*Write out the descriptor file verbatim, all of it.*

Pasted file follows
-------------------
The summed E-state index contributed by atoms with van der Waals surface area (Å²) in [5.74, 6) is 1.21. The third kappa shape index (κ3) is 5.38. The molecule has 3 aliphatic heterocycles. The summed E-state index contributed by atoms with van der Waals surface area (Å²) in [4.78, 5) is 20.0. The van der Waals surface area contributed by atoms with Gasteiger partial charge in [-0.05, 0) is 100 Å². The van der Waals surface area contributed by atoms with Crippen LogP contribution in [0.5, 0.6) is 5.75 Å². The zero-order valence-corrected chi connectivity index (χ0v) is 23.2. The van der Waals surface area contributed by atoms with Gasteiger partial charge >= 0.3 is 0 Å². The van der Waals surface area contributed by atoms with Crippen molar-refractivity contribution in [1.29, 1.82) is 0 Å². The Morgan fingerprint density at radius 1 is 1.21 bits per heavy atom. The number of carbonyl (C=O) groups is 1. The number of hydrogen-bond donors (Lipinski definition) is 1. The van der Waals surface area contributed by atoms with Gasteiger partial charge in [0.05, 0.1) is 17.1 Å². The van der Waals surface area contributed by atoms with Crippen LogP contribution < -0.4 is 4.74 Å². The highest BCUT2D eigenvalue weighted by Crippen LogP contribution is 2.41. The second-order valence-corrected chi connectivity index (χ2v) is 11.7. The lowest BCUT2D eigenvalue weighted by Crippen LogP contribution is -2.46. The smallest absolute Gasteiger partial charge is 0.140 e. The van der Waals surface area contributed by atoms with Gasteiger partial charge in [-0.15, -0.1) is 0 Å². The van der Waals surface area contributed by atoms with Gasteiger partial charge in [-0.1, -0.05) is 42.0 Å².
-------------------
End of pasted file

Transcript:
The summed E-state index contributed by atoms with van der Waals surface area (Å²) in [5.74, 6) is 1.21. The third kappa shape index (κ3) is 5.38. The molecule has 3 aliphatic heterocycles. The summed E-state index contributed by atoms with van der Waals surface area (Å²) in [4.78, 5) is 20.0. The van der Waals surface area contributed by atoms with Gasteiger partial charge in [-0.05, 0) is 100 Å². The van der Waals surface area contributed by atoms with Crippen LogP contribution in [0.5, 0.6) is 5.75 Å². The zero-order valence-corrected chi connectivity index (χ0v) is 23.2. The van der Waals surface area contributed by atoms with Gasteiger partial charge >= 0.3 is 0 Å². The van der Waals surface area contributed by atoms with Crippen molar-refractivity contribution in [1.29, 1.82) is 0 Å². The Morgan fingerprint density at radius 1 is 1.21 bits per heavy atom. The number of carbonyl (C=O) groups is 1. The number of hydrogen-bond donors (Lipinski definition) is 1. The van der Waals surface area contributed by atoms with Gasteiger partial charge in [0.05, 0.1) is 17.1 Å². The van der Waals surface area contributed by atoms with Crippen LogP contribution < -0.4 is 4.74 Å². The highest BCUT2D eigenvalue weighted by Crippen LogP contribution is 2.41. The second-order valence-corrected chi connectivity index (χ2v) is 11.7. The lowest BCUT2D eigenvalue weighted by Crippen LogP contribution is -2.46. The smallest absolute Gasteiger partial charge is 0.140 e. The van der Waals surface area contributed by atoms with Gasteiger partial charge in [-0.15, -0.1) is 0 Å². The van der Waals surface area contributed by atoms with Gasteiger partial charge in [-0.1, -0.05) is 42.0 Å².